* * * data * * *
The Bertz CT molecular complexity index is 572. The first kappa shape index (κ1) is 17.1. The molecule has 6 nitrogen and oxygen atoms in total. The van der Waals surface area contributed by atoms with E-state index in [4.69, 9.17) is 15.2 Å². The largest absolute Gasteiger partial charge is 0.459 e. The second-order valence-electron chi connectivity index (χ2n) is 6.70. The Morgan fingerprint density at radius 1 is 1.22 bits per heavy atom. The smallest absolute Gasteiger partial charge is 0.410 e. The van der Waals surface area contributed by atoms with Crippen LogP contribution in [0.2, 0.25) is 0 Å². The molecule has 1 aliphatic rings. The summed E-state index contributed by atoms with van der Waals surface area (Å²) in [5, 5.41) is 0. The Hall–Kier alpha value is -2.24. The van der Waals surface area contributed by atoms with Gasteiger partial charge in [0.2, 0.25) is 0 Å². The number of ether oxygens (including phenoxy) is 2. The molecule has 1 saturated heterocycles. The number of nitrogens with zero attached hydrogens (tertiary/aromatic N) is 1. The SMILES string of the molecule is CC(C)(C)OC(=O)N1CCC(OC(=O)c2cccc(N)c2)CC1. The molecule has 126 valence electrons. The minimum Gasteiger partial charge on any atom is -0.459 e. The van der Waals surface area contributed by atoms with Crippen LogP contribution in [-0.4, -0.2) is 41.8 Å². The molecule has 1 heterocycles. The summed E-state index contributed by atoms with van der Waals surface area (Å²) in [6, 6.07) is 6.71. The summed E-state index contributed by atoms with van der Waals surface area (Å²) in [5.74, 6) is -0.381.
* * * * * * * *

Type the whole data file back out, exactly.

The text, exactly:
The Bertz CT molecular complexity index is 572. The first kappa shape index (κ1) is 17.1. The molecule has 6 nitrogen and oxygen atoms in total. The van der Waals surface area contributed by atoms with E-state index in [4.69, 9.17) is 15.2 Å². The largest absolute Gasteiger partial charge is 0.459 e. The second-order valence-electron chi connectivity index (χ2n) is 6.70. The Morgan fingerprint density at radius 1 is 1.22 bits per heavy atom. The smallest absolute Gasteiger partial charge is 0.410 e. The van der Waals surface area contributed by atoms with Crippen LogP contribution in [0.2, 0.25) is 0 Å². The molecule has 1 aliphatic rings. The summed E-state index contributed by atoms with van der Waals surface area (Å²) in [5, 5.41) is 0. The Hall–Kier alpha value is -2.24. The van der Waals surface area contributed by atoms with Gasteiger partial charge in [0.2, 0.25) is 0 Å². The number of ether oxygens (including phenoxy) is 2. The molecule has 1 saturated heterocycles. The number of nitrogens with zero attached hydrogens (tertiary/aromatic N) is 1. The SMILES string of the molecule is CC(C)(C)OC(=O)N1CCC(OC(=O)c2cccc(N)c2)CC1. The molecule has 126 valence electrons. The minimum Gasteiger partial charge on any atom is -0.459 e. The van der Waals surface area contributed by atoms with Crippen LogP contribution in [-0.4, -0.2) is 41.8 Å². The molecule has 1 heterocycles. The summed E-state index contributed by atoms with van der Waals surface area (Å²) in [6, 6.07) is 6.71. The summed E-state index contributed by atoms with van der Waals surface area (Å²) in [5.74, 6) is -0.381.